Humanity Might Want to Consider a Social Media Detox

If you are one of the approximately half dozen friends that I guilted into reading this piece then you know that I was recently sick for a decent chunk of time. Were you the type of person that finds hot flashes, dizzy spells, nausea, fatigue, diarrhea, and mild panic to be your idea of a good time then you would have loved living my life for the past four years. As for me, those things really aren’t my jam and, for that reason, I found myself in bed a lot of that time.

Being in bed while sick is a far cry from sleeping in on a lazy Sunday with fuzzy socks, drinking warm coffee while watching an endless stream of Colin Firth movies. It’s more like choking down a half piece of dry toast after a night of Ebola level diarrhea and willing yourself to have the energy to breathe while the incessant drone of infomercials plays in the background. In short, it sucks.  That’s where my dysfunctional dependence on social media began.

Human beings are social animals and require connection. Side effects of my treatment made that all the more challenging for me, especially considering that I was a part time hermit on my best day.  Social media became my conduit to the outside world and for that I am ever thankful.  I contend that one day we will be forced to admit the greatest accomplishment of the 21st century was that technology made it possible to socialize while sitting on the toilet.  A time came, though, after treatment had ended and I was starting to feel like my old self, when social media seemed to do me more harm than good. I decided it was time to start living a less connected life and put myself on a social media detox.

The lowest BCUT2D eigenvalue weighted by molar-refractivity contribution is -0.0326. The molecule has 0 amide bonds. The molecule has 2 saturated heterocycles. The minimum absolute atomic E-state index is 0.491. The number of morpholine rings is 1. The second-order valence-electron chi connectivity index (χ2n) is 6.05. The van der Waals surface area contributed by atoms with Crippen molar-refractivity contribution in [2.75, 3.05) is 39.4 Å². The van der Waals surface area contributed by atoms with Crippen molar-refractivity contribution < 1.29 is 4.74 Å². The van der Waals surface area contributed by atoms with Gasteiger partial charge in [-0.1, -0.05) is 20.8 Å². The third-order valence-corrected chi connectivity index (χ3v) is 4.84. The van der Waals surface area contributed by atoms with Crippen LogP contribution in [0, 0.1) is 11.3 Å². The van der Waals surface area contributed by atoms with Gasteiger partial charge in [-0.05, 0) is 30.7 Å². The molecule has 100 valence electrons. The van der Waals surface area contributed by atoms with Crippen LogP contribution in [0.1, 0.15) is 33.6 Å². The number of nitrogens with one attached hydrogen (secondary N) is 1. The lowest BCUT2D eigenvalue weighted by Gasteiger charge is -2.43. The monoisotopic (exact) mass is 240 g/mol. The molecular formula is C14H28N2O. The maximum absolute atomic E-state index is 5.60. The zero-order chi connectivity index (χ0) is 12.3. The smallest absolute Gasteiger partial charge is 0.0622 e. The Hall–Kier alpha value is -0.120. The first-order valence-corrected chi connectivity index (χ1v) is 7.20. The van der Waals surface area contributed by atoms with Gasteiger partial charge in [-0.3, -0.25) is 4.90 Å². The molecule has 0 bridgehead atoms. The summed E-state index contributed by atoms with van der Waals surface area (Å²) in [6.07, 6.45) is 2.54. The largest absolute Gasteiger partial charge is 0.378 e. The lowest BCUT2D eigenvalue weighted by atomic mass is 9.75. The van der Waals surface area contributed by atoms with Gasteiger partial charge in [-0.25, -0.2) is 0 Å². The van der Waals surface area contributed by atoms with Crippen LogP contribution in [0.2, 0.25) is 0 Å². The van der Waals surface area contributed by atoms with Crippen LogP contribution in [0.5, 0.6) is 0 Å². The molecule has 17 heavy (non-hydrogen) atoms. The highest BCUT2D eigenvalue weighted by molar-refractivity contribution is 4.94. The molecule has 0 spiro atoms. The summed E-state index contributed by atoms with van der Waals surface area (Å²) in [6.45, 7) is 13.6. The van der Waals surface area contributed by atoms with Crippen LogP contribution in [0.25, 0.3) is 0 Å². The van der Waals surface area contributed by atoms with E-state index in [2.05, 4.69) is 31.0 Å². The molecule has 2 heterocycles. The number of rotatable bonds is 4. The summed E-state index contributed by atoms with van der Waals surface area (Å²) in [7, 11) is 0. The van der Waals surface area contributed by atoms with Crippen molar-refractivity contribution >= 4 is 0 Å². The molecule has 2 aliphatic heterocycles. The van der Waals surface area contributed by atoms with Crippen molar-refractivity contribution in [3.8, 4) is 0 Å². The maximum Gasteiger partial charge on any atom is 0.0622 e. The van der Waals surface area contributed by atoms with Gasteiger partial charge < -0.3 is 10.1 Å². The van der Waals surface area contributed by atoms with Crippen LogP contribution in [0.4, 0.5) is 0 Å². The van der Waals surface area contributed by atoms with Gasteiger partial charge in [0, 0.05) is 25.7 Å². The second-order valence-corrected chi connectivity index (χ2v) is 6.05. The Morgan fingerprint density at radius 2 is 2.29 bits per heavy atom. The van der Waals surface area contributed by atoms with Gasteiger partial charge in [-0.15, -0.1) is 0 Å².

The Rules: 30 days, no Facebook, no Instagram. I deleted the apps from my phone and vowed not to access those sites when I was working on the PC. I don’t tweet, so Twitter wasn’t a problem. Snapchat would be exempt from my experiment as it is my main source of communication with my daughter while she is away at college. Plus, I was really not ready to be prohibited from the joy of creating pictures that made me look like I was the love child of David Blaine and Criss Angel.

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These are the things I do that make my children hate me.

January 1 – The first day of 2017 is the perfect time to start fresh and this was the day I was supposed to start my detox, but conveniently forgot.